By sharing diverse content, including from other sources, you can increase engagement and the number of fans drastically. You expose your content to new audiences who may have never heard about you earlier.

That’s why sharing quality content from other sources can increase your brand’s awareness and bring in new followers.

6. Not leveraging user-generated content

Curating user-generated content (UGC) increases the value of your products and services while also building trust in customers. In fact, studies show that customers are over two times more likely to perceive UGC content as genuine compared to branded content.

Moreover, when you share your fans’ content, it makes them feel special. They are more likely to promote your brand within their social circle, boosting your business and revenue.

Brands that do not share real-life, everyday content on their social media find it challenging to attract customers and sell.

7. Not posting videos on social media 

According to Quintly’s analysis of over six million Facebook posts, native videos uploaded to Facebook receive more engagement and shares than YouTube videos.


Why this makes sense? When you upload a native video on Facebook, the viewers do not get redirected to another page to watch it, such as with a YouTube link. This makes a video more likely to get higher engagement — views, likes, comments, and shares.

8. Not targeting specific audiences for your content

When you share information about an event with all your followers/fans on your Facebook page, it’s generally for a particular location. So if your event is in Wisconsin, your international fan base won’t find it relevant.

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Facebook’s preferred audience feature for such localized events can get better traction on event posts. If you were to organize an event in Philadelphia and restrict your post for viewability to people in this location, you’d see different results.

Yes, your posts would reach fewer people but stay more relevant. Facebook’s algorithm assigns personalized relevancy to each post people see. When you limit your posts to specific audiences, Facebook likely shows your content more to the target audiences than irrelevant posts from other brands. 

It is incredibly beneficial for local businesses that have a local target audience.

9. Not boosting top-performing posts

Many people find running Facebook ads confusing. No one should boost posts purely based on their gut feelings since it doesn’t work.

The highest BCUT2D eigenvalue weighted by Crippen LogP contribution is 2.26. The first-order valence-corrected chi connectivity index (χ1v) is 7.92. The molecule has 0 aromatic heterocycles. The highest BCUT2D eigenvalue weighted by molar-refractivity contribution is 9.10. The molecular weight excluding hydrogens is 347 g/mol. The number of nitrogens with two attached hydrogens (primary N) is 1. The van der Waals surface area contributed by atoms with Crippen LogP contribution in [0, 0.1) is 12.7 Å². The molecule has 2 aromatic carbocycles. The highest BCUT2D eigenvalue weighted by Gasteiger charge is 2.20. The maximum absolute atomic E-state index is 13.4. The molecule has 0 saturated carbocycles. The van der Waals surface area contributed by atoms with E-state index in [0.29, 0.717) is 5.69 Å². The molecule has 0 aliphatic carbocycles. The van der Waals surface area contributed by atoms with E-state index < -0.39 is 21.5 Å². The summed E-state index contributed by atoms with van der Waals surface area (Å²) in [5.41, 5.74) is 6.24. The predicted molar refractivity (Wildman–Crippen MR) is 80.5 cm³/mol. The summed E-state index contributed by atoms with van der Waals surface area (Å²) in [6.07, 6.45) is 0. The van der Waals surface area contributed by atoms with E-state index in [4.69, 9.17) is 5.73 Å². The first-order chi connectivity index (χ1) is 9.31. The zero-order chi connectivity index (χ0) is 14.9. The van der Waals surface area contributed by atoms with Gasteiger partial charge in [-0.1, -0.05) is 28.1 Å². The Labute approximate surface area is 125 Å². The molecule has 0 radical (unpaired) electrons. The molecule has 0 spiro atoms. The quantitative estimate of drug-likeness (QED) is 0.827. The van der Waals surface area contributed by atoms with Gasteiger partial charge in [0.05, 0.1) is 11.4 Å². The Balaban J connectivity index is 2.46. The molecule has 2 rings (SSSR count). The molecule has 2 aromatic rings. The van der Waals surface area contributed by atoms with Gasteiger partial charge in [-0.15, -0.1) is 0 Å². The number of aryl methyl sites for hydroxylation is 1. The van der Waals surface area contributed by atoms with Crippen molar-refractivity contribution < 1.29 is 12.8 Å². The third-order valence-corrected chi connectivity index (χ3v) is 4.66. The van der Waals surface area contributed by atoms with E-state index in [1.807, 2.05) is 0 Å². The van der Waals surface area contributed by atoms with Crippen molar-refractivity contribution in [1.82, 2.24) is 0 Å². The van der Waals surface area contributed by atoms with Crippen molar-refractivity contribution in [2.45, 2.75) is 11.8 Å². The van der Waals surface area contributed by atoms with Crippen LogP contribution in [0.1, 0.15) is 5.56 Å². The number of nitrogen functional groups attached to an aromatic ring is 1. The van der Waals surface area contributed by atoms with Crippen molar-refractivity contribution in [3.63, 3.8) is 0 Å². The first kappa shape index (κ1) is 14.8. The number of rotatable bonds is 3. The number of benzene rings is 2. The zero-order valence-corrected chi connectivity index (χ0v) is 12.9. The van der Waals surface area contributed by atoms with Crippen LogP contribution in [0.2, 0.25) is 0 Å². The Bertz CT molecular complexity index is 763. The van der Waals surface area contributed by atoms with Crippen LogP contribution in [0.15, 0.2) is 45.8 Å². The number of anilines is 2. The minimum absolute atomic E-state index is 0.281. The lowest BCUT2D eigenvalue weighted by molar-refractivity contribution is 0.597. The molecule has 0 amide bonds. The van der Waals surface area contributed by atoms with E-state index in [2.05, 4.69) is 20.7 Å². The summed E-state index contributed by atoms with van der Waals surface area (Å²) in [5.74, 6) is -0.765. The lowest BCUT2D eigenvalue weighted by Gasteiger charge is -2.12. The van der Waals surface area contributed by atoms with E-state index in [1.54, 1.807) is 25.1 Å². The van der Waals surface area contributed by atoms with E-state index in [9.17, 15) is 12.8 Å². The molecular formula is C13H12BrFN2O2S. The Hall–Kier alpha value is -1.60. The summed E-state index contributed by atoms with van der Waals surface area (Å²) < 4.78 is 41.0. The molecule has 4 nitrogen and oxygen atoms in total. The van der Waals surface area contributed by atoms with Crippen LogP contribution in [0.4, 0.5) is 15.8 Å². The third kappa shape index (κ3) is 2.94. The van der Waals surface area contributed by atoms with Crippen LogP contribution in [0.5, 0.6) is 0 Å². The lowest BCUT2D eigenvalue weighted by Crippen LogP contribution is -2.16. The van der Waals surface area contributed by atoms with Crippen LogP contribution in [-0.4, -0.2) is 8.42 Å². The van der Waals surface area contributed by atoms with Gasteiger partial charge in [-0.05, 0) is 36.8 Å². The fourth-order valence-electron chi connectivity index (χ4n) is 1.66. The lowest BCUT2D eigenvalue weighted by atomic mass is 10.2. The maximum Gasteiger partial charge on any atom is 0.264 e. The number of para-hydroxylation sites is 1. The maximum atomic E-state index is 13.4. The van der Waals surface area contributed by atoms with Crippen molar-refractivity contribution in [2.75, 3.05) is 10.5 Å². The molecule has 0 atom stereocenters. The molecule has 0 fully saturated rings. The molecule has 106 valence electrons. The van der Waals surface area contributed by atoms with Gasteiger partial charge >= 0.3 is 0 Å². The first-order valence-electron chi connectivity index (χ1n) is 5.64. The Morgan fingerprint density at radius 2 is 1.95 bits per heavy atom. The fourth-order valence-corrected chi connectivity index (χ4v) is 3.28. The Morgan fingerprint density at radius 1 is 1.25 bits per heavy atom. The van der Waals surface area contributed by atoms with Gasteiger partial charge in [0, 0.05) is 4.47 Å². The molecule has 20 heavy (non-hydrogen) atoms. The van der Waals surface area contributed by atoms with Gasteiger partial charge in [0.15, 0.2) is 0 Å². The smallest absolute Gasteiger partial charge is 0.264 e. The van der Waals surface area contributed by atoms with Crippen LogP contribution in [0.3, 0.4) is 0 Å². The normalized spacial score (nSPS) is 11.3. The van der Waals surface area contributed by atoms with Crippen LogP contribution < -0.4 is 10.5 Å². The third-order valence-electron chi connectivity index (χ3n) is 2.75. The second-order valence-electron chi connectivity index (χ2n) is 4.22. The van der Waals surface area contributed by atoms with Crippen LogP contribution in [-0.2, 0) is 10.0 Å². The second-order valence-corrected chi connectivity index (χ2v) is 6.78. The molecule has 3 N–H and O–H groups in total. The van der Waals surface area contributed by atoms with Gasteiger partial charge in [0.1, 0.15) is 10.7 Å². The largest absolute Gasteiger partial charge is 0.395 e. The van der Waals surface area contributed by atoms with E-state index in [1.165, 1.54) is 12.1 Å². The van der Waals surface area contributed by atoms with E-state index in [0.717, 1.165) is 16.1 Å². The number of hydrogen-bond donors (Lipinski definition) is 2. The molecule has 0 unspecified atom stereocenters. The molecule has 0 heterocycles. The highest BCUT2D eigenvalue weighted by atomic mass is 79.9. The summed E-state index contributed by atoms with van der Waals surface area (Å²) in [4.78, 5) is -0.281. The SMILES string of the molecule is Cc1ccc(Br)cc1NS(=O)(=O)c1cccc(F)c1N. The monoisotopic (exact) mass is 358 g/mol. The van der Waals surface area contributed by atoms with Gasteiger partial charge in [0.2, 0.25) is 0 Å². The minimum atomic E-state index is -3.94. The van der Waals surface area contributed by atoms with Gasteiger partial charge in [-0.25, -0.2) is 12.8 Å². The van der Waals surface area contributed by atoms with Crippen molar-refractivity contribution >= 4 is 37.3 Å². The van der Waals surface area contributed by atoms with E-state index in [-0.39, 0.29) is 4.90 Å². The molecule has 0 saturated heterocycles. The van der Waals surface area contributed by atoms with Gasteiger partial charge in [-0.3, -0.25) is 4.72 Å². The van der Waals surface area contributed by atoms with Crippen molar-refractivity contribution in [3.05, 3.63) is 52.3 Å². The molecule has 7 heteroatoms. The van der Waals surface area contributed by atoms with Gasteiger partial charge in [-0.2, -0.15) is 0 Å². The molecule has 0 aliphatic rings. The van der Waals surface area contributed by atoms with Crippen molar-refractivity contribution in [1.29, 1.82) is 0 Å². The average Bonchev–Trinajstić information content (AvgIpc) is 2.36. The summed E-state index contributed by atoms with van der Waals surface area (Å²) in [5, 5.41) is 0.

So how do you identify the best posts for boosting?

Fortunately, the answer lies in the engagement rate of your existing Facebook posts.


Here’s how you can find your best Facebook posts for boosting.

  • Go to your Facebook Page Insights’ Posts tab
  • Click on All Posts Published in the upper left corner and select Engagement Rate

Identify the posts with an above-average engagement rate. 

You can apply the same approach to Twitter, Instagram, and Pinterest.

This approach is helpful because it encourages you to create quality content that can generate good reach and engagement before spending money to boost it.

Boost post

10. Not responding to questions on social

Sprout Social’s research shows that brands ignore more than eighty-nine percent of people wanting a response.

In similar research, Sprout Social found several benefits if a brand were to respond to questions posted by social media users.

  • Sixty-five percent of people show more loyalty toward the brand.
  • Seventy percent of people are more likely to use products/services from the brand.
  • Seventy-five percent of people are likelier to share a good experience on their profiles.

Quickly replying to questions on your social pages is critical, as most people who reach out to brands expect a reply in under sixty seconds.


Now, you know better about the marketing mistakes you should avoid.

Time and experience constraints may restrict you from focusing on your social media marketing. But if you don’t do anything about it, that’s bound to be your biggest mistake. 

Get Practina, a social media marketing tool that’s more than a scheduler. It can manage your entire marketing process automatically.
Download the Practina app now to experience its powerful AI at full throttle.